Being a head cross country and track and field coach. It had been his goal for years.
Little did he know that opportunity would come in July.
With Nick Benton’s resignation in early July to pursue a career in aviation, Landon Wren left his alma mater, Decatur High School, to replace Benton as the Coppell head cross country and girls track coach. It was a tough decision, but ultimately the best for his career.
“For somebody of Coach Wren’s quality to be available in the middle of July is almost a godsend for us,” Coppell ISD Athletics Director Kit Pehl said. “It’s very unusual for somebody of such a high caliber to be available so late in the summer.”
After growing up surrounded by the sport of track and with a love of running, a goal of Wren’s has been to become a head cross country and track and field coach.
“My love for coaching running comes from my childhood,” Wren said. “Growing up my dad and I would go to state track meets every year and it was always my favorite sport to watch in the Olympics. There’s something that’s really appealing about training for years and competing in as little as 9 or 10 seconds. As far as cross country, it’s something that’s really started to interest me. The more I’ve learned about the sport the more interested I’ve become. There’s so much strategy involved and the kids are wonderful and dedicated.”
On top of his love for running, Wren comes to Coppell with a wide range of skills.
Before graduating Decatur in 1997 Wren played football, basketball, baseball and ran track and field. Since graduating Trinity University in 2002, Wren has coached at both Lewisville and Decatur high schools for football, basketball, track and cross country. Over the past year, he has worked as assistant cross country coach under David Park, who led Decatur’s cross country team to eight of the program’s ten state championships, as well as working side-by-side Park as track and field coaches.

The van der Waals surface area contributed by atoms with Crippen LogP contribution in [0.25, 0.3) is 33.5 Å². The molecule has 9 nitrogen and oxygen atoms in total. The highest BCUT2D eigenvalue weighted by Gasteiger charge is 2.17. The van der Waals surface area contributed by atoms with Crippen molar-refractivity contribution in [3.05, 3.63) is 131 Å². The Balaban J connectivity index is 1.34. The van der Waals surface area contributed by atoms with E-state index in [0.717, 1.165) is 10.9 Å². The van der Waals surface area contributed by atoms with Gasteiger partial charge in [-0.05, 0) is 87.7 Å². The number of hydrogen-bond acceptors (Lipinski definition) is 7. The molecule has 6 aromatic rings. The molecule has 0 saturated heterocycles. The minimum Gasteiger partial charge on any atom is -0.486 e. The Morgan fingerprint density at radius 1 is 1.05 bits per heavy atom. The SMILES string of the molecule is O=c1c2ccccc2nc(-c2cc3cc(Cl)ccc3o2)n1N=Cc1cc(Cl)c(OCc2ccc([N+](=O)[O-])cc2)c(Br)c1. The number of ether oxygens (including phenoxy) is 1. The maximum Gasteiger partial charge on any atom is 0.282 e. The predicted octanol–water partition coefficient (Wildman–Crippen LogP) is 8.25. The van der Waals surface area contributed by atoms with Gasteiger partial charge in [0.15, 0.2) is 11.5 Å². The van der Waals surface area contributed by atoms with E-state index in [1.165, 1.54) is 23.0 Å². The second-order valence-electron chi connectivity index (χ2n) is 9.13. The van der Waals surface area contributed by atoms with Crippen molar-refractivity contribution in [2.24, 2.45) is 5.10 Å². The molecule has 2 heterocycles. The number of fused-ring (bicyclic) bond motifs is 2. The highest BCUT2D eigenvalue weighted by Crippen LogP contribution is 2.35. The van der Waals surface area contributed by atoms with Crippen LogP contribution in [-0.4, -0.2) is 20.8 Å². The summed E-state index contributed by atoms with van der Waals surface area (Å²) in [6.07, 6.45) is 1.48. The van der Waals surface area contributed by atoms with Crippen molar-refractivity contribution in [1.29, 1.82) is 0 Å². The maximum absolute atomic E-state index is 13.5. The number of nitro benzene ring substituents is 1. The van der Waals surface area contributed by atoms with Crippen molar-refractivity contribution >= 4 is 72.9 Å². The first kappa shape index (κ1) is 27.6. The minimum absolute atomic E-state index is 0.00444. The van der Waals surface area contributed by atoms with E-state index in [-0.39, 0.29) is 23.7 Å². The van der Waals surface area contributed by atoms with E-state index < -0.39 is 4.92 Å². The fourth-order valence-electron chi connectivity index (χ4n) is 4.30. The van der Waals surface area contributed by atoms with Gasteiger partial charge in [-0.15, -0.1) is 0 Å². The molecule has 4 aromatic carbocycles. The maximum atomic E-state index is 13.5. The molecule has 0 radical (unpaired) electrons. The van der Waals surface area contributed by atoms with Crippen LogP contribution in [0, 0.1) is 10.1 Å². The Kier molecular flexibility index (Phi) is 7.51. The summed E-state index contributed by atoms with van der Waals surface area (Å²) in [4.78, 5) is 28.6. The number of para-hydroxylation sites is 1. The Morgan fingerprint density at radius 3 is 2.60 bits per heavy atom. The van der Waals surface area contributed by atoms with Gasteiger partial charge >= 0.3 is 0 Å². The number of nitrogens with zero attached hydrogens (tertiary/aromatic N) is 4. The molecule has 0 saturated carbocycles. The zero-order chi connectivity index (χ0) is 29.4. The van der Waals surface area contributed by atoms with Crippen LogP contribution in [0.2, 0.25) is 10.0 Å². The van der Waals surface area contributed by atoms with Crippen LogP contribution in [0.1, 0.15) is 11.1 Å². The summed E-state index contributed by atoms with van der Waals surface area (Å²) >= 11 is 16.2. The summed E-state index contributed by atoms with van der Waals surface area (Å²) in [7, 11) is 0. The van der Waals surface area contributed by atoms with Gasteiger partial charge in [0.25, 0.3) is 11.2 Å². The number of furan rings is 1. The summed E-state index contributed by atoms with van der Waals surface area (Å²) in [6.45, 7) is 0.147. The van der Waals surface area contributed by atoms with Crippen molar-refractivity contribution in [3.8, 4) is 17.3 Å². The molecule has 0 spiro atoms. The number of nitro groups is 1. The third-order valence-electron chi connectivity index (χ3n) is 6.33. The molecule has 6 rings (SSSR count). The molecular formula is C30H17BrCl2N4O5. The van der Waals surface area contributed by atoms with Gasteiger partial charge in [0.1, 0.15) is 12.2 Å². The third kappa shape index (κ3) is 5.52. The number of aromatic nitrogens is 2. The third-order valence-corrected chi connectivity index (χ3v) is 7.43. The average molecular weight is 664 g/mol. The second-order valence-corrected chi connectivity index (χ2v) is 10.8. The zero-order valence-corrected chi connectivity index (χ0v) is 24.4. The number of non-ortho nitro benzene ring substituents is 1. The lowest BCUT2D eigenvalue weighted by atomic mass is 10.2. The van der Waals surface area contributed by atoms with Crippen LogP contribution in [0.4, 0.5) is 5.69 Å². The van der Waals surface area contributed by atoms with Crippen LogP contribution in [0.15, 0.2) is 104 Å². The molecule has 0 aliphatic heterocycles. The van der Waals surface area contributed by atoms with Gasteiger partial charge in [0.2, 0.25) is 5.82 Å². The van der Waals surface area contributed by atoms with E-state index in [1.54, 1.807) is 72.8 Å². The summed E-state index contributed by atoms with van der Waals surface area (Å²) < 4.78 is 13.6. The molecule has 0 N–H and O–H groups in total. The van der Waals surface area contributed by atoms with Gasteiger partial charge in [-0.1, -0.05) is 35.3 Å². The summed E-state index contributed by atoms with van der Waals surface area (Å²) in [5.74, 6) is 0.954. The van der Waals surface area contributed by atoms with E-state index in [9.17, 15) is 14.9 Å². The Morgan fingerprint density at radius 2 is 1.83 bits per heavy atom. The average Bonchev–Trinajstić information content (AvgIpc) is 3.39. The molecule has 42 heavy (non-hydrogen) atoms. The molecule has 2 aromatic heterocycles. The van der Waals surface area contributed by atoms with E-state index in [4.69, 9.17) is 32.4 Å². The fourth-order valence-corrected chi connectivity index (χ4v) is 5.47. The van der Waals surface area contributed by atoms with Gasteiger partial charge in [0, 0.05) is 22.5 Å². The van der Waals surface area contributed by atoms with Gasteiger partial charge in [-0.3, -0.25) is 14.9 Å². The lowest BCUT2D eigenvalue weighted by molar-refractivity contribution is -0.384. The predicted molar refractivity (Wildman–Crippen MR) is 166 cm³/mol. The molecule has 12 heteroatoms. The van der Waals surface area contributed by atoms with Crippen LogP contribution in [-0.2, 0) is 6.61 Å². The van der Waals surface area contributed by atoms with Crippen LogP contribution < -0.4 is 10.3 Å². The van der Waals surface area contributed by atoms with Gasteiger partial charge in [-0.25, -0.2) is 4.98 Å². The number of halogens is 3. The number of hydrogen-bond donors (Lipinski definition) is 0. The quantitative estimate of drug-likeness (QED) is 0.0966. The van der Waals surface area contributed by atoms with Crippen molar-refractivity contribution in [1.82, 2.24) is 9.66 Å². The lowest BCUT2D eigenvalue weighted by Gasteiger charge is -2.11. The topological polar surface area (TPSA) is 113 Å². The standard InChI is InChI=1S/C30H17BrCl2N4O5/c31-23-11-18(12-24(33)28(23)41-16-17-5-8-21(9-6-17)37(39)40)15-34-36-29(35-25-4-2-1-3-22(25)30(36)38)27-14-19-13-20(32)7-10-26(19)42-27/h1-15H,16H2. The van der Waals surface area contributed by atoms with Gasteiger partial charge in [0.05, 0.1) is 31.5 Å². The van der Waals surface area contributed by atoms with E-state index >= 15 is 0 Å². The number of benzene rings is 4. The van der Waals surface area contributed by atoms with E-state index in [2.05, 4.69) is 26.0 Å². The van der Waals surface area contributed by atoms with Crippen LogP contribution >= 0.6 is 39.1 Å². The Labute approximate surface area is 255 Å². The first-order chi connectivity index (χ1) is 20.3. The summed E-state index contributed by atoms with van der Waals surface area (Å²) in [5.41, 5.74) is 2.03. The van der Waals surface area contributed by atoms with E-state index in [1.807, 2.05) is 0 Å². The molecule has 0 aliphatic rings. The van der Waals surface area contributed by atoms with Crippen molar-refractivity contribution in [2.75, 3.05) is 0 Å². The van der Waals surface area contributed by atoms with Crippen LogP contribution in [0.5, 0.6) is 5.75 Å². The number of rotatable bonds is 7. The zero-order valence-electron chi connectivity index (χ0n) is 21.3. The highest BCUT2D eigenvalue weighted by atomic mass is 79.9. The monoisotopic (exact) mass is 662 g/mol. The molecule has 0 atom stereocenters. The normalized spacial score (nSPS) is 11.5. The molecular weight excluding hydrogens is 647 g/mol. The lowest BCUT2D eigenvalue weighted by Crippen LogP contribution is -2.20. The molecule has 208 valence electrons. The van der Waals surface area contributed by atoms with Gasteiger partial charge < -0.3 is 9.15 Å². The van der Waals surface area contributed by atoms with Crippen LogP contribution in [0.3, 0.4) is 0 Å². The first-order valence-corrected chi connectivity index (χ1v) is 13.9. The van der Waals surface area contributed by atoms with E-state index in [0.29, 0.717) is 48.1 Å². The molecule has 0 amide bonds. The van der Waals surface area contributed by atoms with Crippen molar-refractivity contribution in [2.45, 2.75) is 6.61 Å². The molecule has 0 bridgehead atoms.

“We were very fortunate. Wren is a very strong track and field/cross country coach,” Pehl said. “With Wren bringing his experiences to our team approach is why we have a chance to be stronger, especially on the cross country side. The structure that Benton left is so strong and something that is still at our fingertips. Wren has his version of a very similar program to complement that and take it a step further, with both cross country and track.”
Wren was appointed to his new coaching job last Tuesday. After a quick meet and greet with his athletes, Wren went off to the track. He knows that picking up in the middle of training season will not be an easy feat. But with a large support system of preexisting Coppell coaches and a sound friendship with Benton, Wren is ready to get the season started.
“This year we’re going to continue with the training program that’s in place,” Wren said. “I know this training program is a little different from what I’ve done but there are many different ways to succeed. Coach Benton felt this is the best program for CHS and I’d be foolish to start training things this late.”
Wren has two main goals coming into Coppell: building model citizens and great athletes.
“I’m trying to make a difference with young people,” Wren said. ”My goal is that when they leave CHS they’re prepared for what the world has to offer. I want them to be great husbands, fathers, mothers and wives. From a team standpoint, the ultimate goal is to get your teams to state and win it. I’m going to do my best to learn the system and coach these kids. As a new coach it’s my job to do my best to push the kids.”
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